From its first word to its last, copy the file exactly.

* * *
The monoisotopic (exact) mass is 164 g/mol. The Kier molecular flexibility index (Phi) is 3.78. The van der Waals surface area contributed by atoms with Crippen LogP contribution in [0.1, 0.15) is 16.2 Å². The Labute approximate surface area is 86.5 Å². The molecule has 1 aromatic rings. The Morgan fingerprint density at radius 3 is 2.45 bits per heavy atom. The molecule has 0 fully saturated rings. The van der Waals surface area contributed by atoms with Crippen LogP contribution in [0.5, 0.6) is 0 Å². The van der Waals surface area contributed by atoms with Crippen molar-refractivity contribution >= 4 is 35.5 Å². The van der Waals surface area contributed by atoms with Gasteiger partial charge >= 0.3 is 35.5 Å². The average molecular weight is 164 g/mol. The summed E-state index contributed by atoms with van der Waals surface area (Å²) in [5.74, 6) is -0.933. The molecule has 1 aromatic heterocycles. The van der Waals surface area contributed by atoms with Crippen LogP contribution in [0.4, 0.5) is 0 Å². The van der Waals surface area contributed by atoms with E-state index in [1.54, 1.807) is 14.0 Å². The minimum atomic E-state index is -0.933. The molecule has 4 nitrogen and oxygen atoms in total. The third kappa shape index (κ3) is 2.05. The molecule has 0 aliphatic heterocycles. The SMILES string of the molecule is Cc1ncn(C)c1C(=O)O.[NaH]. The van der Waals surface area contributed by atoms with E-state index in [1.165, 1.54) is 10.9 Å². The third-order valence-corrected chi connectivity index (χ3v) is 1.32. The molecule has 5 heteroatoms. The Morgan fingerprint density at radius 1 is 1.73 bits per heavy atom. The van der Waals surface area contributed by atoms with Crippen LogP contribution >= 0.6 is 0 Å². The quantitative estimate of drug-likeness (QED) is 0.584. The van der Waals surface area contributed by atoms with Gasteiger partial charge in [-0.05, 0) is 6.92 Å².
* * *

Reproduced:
The monoisotopic (exact) mass is 164 g/mol. The Kier molecular flexibility index (Phi) is 3.78. The van der Waals surface area contributed by atoms with Crippen LogP contribution in [0.1, 0.15) is 16.2 Å². The Labute approximate surface area is 86.5 Å². The molecule has 1 aromatic rings. The Morgan fingerprint density at radius 3 is 2.45 bits per heavy atom. The molecule has 0 fully saturated rings. The van der Waals surface area contributed by atoms with Crippen LogP contribution in [0.5, 0.6) is 0 Å². The van der Waals surface area contributed by atoms with Crippen molar-refractivity contribution >= 4 is 35.5 Å². The van der Waals surface area contributed by atoms with Gasteiger partial charge >= 0.3 is 35.5 Å². The average molecular weight is 164 g/mol. The summed E-state index contributed by atoms with van der Waals surface area (Å²) in [5.74, 6) is -0.933. The molecule has 1 aromatic heterocycles. The van der Waals surface area contributed by atoms with Crippen LogP contribution in [0.4, 0.5) is 0 Å². The van der Waals surface area contributed by atoms with E-state index in [1.54, 1.807) is 14.0 Å². The minimum atomic E-state index is -0.933. The molecule has 4 nitrogen and oxygen atoms in total. The third kappa shape index (κ3) is 2.05. The molecule has 0 aliphatic heterocycles. The SMILES string of the molecule is Cc1ncn(C)c1C(=O)O.[NaH]. The van der Waals surface area contributed by atoms with E-state index in [1.165, 1.54) is 10.9 Å². The third-order valence-corrected chi connectivity index (χ3v) is 1.32. The molecule has 5 heteroatoms. The Morgan fingerprint density at radius 1 is 1.73 bits per heavy atom. The van der Waals surface area contributed by atoms with Crippen LogP contribution >= 0.6 is 0 Å². The quantitative estimate of drug-likeness (QED) is 0.584. The van der Waals surface area contributed by atoms with Gasteiger partial charge in [-0.05, 0) is 6.92 Å².